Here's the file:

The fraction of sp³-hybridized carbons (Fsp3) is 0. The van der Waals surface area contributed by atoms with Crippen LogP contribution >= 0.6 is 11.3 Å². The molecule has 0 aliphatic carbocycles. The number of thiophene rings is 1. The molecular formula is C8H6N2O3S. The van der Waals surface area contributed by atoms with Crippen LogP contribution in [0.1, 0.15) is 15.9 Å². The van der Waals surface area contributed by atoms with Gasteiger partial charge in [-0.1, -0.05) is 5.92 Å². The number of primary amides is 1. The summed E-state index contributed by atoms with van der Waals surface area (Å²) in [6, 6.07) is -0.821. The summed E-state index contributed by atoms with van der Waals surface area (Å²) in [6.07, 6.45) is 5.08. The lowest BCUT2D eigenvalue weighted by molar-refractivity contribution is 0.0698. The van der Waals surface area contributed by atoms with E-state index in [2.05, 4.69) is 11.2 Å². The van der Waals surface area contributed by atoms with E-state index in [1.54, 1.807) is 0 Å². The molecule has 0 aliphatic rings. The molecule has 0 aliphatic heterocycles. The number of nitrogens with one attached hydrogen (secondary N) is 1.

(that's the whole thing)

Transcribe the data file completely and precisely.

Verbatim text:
The fraction of sp³-hybridized carbons (Fsp3) is 0. The van der Waals surface area contributed by atoms with Crippen LogP contribution >= 0.6 is 11.3 Å². The molecule has 0 aliphatic carbocycles. The number of thiophene rings is 1. The molecular formula is C8H6N2O3S. The van der Waals surface area contributed by atoms with Crippen LogP contribution in [0.1, 0.15) is 15.9 Å². The van der Waals surface area contributed by atoms with Gasteiger partial charge in [-0.1, -0.05) is 5.92 Å². The number of primary amides is 1. The summed E-state index contributed by atoms with van der Waals surface area (Å²) in [6, 6.07) is -0.821. The summed E-state index contributed by atoms with van der Waals surface area (Å²) in [6.07, 6.45) is 5.08. The lowest BCUT2D eigenvalue weighted by molar-refractivity contribution is 0.0698. The van der Waals surface area contributed by atoms with E-state index in [2.05, 4.69) is 11.2 Å². The van der Waals surface area contributed by atoms with E-state index in [1.54, 1.807) is 0 Å². The molecule has 0 aliphatic rings. The molecule has 0 aliphatic heterocycles. The number of nitrogens with one attached hydrogen (secondary N) is 1.